All-New Marvel Now Review: Spider-Man 2099 (2014) #1 by Peter David & Will Sliney

Spider-Man 2099 (2014) #1

Written by: Peter David
Art by: Will Sliney
Cover by: Simone Bianchi
Colored by: Antonio Fabella
Lettered by: VC’s Joe Caramagna
Published by: Marvel
Cover Price: $3.99

Note: This is a review of the digital version which can be found on Comixology.

Editor’s Note: This review of the 2014 debut issue follows a recent retro review of the 1992 debut of the original series here.

Warning! This review contains quite a few spoilers!

Summary (contains spoilers): In Superior Spider-Man, Miguel O’Hara (Spider-Man 2099) came back to our time in order to prevent his ancestor from being killed. He ended up stranded in our time, and is trying to start a new life working for Alchemax as Mike O’Mara. Alchemax is a new company founded by Liz Allen (ex-wife to Harry Osborn) from the ashes of Max Modell’s Horizon Labs. By the year 2099, Alchemax will have grown to being one of the most powerful corporations in the world.

Miguel still has some tech from his time, including his personal holographic assistant Lyla and holographic shifting clothing.

When this issue starts, a time-traveling police officer has come from the year 2211 to eliminate Miguel. This officer works for an agency named TOTEM (Temporal Oversight Team Eliminating Mistakes), and all time travel has been banned except by TOTEM officers. As a result, he can’t even bring Miguel back to his own time.  He must kill him.  Seems a little extreme to me…

The TOTEM officer tracks Miguel to Alchemax, and after a brief fight, Miguel decides he needs to escape.  He ends up in Liz Allen’s office. The officer offers to cut a deal…

Miguel seems to accept the deal, but he just uses this to trick to the TOTEM officer into shooting himself.

Afterwards, Liz realized this new Spider-Man must work at Alchemax and is determined to figure out who he is. She wants a superhero on her payroll.

Review: As is typical of Peter David, the main strengths of this book are deep, interesting characters and tight, funny dialouge. I was especially interested in the super in Miguel’s building named Tempest. You know with Peter David, she will end up having a in-depth back story and play a major part in this series. I have to admit, with the pink hair, I am really hoping that she’s SpyGirl from Peter David’s SpyBoy series…but not very likely.

I do have to say, my favorite moment in this comic seemed to come out of nowhere. Spidey tries to activate his costume, and Lyla ends up giving him a tuxedo instead. And even his opponent had to comment about how good he looked in it.

It was a real quirky moment that you can only find in a Peter David book. I also liked the quick X-Factor reference in the opening panel.

With Liz Allen declaring she wants her own superhero, I am hoping we will get a crossover between Spider-Man 2099 and X-Factor (who currently work as superheros for the Serval corporation).

Will Sliney’s art was just perfect for this title. In my review for the original Spider-Man 2099, I had commented that Rick Leonardi drew great action scenes, but his “down time” scenes seemed to lose a lot. Will Sliney manages to go both very well. I was especially glad that Peter David basically let the action do the talking on this gorgeous fight sequence.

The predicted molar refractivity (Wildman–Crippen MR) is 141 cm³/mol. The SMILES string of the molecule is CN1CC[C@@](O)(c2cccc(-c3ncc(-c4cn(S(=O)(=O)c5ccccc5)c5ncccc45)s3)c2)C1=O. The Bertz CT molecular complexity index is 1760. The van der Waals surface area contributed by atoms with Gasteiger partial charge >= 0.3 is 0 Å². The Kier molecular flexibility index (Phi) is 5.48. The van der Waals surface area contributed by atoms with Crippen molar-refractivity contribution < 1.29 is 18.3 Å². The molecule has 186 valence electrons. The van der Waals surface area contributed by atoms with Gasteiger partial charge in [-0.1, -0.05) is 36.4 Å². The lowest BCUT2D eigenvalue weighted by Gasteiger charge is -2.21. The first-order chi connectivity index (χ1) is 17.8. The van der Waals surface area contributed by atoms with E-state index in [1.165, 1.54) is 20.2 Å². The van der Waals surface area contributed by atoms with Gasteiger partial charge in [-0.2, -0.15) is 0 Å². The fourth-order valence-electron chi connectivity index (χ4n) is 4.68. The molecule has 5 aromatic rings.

I really enjoyed this issue a lot. My only real complaints all focus on the TOTEM agency. Two major things:

  1. Marvel already has the Time Variance Agency, which seems to serve basically the same purpose, just with a lot less violence and killing random bystanders.
  2. Between Cable, Bishop, the “All New X-Men,” the future X-Men and Brotherhood members stuck in our time, and Wolverine’s massive damage to the time line during Age of Ultron, it always feels like a massive plot contrivance when you introduce characters determined to protect the integrity of the timestream.

All that said, as an excuse to get to the action, the TOTEM officer worked really well. I especially liked how he selected targets based on how much an impact that target would have in the future…though I still think he was a little too trigger happy when it came to innocent bystanders.

I also wonder what this character is going to call himself.  He obviously isn’t Spider-Man.  In this issue, he calls himself S-Man a few times, which was kind of lame, and I assume won’t stick.

As a long time 2099 fan, I was glad to see the character back in Superior Spider-Man, and shocked (pleasantly) to see him in his own book….especially with Peter David back writing him.   Even better is that this really was a terrific first issue.  I’ve said this many times lately, Marvel keeps launching great new series with engaging first issues.   I don’t know how much of a demand there was for a Spider-Man 2099, but I will definitely buy it as long as Marvel prints it.

Title: Spider-Man 2099 (2014) #1
Written By: Peter David
Art By: Will Sliney
Company: Marvel
Price: $3.99
  • Beautiful art, especially the action scenes
  • One of the funniest moments I’ve ever read in a comic.
  • Villain was a little cliche and doesn’t make a lot of sense in the Marvel universe…but that doesn’t take away from the issue much.
  • He really needs a better name that “S-Man.”
Is it worth your $3.99? 9.0/10 – I would have preferred they launch this book at 3 bucks, but that doesn’t take away from the fact this was a great first issue.

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